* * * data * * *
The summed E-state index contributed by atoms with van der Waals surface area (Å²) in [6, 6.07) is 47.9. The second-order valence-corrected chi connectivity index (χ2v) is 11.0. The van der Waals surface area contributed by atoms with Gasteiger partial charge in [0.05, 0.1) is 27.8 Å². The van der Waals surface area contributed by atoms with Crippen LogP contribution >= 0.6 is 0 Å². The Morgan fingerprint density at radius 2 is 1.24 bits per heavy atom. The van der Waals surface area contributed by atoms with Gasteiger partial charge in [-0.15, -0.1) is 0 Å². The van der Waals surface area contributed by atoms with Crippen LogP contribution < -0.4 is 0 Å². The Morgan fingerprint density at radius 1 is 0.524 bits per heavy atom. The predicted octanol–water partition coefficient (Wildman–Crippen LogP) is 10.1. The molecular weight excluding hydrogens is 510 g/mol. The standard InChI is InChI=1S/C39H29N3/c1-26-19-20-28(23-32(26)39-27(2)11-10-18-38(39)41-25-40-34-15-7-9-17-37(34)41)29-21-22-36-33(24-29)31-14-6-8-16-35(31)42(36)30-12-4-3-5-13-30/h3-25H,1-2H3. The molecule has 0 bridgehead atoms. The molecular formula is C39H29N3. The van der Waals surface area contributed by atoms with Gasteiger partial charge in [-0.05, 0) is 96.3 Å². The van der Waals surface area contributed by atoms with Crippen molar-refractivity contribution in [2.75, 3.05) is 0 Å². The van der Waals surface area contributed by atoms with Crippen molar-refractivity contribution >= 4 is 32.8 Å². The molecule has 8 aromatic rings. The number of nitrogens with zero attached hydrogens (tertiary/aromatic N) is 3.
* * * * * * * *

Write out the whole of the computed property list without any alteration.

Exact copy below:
The summed E-state index contributed by atoms with van der Waals surface area (Å²) in [6, 6.07) is 47.9. The second-order valence-corrected chi connectivity index (χ2v) is 11.0. The van der Waals surface area contributed by atoms with Gasteiger partial charge in [0.05, 0.1) is 27.8 Å². The van der Waals surface area contributed by atoms with Crippen LogP contribution >= 0.6 is 0 Å². The Morgan fingerprint density at radius 2 is 1.24 bits per heavy atom. The van der Waals surface area contributed by atoms with Gasteiger partial charge in [-0.15, -0.1) is 0 Å². The van der Waals surface area contributed by atoms with Crippen LogP contribution < -0.4 is 0 Å². The Morgan fingerprint density at radius 1 is 0.524 bits per heavy atom. The predicted octanol–water partition coefficient (Wildman–Crippen LogP) is 10.1. The molecular weight excluding hydrogens is 510 g/mol. The standard InChI is InChI=1S/C39H29N3/c1-26-19-20-28(23-32(26)39-27(2)11-10-18-38(39)41-25-40-34-15-7-9-17-37(34)41)29-21-22-36-33(24-29)31-14-6-8-16-35(31)42(36)30-12-4-3-5-13-30/h3-25H,1-2H3. The molecule has 0 bridgehead atoms. The molecular formula is C39H29N3. The van der Waals surface area contributed by atoms with Gasteiger partial charge in [-0.05, 0) is 96.3 Å². The van der Waals surface area contributed by atoms with Crippen molar-refractivity contribution in [2.75, 3.05) is 0 Å². The van der Waals surface area contributed by atoms with Crippen molar-refractivity contribution >= 4 is 32.8 Å². The molecule has 8 aromatic rings. The number of nitrogens with zero attached hydrogens (tertiary/aromatic N) is 3.